20 years … hardly seems possible. Yesterday, at work, several of us in the office that I work in were talking and answering that question, “Where were you?” One answered, “Mowing my lawn.” Another, “Giving my 2 year old a bath.” Someone else, “At the grocery store.” Yet another, “Right here in this very office, working.” And the one that really got us all, “I was born … on September 13, 2001, two days after the attacks!” Me? I was at the National Quartet Convention in Louisville, KY, in an elevator, when I heard the news. America, on our own soil, was under attack! Like the rest of you, my day stopped, and I spent most of the rest of the morning in front of the television.
I watched the events unfold with great sadness. At the time, I was working in the banking and finance industry and I was very familiar with the World Trade Center and many of those who worked in it. I sat, somewhat in shock, and watched and listened to the coverage of this event. Somewhere around 2:00 PM, I decided to go for a walk by myself. I was walking and praying and thinking and remembering. I came upon a bench and I sat down, leaned my head back, shut my eyes for a few moments and listened. The silence was eerie. The airport was right behind the hotel I was staying in and had gone silent as all flights were grounded. However, that eeriness soon turned to calm as a slight breeze blew and it was almost as if I could hear God say, “Hey, I am still here and it may be tough now but I am still in control.”
The next few days were tough and the news was tougher. News of the deaths of friends and associates, news of destruction and, of course, hundreds of rumors, came from phone calls and television screens. On September 14, Billy Graham addressed the nation from the National Cathedral in Washington DC. In that address he said, “We’ve seen so much that brings tears to our eyes and makes us all feel a sense of anger. But God can be trusted, even when life seems at its darkest.”
It was true. Over the weeks and months that followed we, as a nation, felt many things. Suffering, sadness, patriotism, anger, fear and yes, at least for the christians, hope. We were reminded with a stark reality that we live in a sin-sick world, but we also reminded ourselves that Jesus Christ died for the sins of mankind and He took upon Himself all of our burdens, all of our sorrows, all of our fears, all of our questions about the future and He replaced them with hope!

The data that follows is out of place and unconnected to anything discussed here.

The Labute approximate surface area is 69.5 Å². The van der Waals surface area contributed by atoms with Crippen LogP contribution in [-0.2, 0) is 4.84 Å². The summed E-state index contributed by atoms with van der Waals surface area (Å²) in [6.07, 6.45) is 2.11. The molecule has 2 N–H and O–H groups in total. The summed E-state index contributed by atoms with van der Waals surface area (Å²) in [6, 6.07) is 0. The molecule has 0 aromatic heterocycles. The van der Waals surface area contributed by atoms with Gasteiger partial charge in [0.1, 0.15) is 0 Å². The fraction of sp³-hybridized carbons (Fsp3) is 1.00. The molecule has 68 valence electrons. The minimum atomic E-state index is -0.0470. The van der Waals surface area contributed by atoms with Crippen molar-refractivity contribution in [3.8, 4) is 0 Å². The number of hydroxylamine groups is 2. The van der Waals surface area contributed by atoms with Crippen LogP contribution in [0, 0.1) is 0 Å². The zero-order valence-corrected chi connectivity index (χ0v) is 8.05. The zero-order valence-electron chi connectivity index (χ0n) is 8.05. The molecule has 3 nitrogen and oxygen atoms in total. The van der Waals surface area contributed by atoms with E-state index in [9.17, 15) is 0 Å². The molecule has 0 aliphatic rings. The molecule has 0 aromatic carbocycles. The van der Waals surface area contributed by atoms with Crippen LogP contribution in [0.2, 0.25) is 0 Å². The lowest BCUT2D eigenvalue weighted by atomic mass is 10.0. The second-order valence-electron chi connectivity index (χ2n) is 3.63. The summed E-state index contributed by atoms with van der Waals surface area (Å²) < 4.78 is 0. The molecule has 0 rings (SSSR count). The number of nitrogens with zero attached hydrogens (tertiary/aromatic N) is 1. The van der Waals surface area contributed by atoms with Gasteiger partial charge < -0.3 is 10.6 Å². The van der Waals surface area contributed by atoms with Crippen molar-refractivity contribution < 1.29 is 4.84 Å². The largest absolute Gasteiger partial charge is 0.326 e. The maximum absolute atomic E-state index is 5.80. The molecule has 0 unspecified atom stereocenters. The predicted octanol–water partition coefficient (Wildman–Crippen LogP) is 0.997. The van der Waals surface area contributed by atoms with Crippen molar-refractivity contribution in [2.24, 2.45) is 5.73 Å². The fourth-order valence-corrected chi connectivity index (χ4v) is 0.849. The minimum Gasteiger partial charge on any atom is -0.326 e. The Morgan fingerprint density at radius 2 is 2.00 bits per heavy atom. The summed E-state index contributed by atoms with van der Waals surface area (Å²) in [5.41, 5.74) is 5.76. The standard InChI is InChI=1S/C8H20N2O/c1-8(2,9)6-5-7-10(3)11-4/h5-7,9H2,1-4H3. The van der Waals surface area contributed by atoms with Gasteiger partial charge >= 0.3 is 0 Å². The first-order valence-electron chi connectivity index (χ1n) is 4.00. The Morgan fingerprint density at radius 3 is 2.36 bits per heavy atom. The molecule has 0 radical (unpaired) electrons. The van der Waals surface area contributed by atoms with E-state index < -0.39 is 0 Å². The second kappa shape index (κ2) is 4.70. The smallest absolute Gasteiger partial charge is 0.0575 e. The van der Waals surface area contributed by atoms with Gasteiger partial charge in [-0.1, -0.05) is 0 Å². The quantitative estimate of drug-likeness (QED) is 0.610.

Billy Graham would go on to say later in his address, “For the christian, the cross tells us that God understands our sin and our suffering, for He took them upon Himself in the person of Jesus Christ. From the cross, God declares, ‘I love you. I know the heartache and the sorrow and the pain that you feel. But I love you'”
Now, twenty years later we face a world that is far different from what it was on that day in 2001. Over the past twenty years there have been many things that have happened that we likely do not agree with. The United States of America is still standing, somewhat injured and hurt perhaps, but it is still standing. One thing has not changed in twenty years and that is that God is still in charge. Oh, we may wonder at times and we may shake our heads in disbelief at the things going on today in our beloved country, but I am reminded of the line in an old gospel song that says, “This world is not my home. I’m just passing through.”
Jesus is our foundation and anything worth building will be built on that foundation. I want to close with one more quote from Billy Graham, “Yes, our nation has been attacked, buildings destroyed, lives lost. But now, we have a choice: whether to implode and disintegrate emotionally and spiritually as a people and a nation; or to choose to become stronger through all of this struggle, to rebuild on a solid foundation.” I believe this quote still rings true today. It’s a choice we all have to make daily. None of us know what is ahead for this country or for us individually, but, if you know Jesus as your Savior, you know how this story ends and you can rest peacefully in that promise of hope.
Written By: Scott Evans
Board Member and Media Director
Final Harvest, Inc.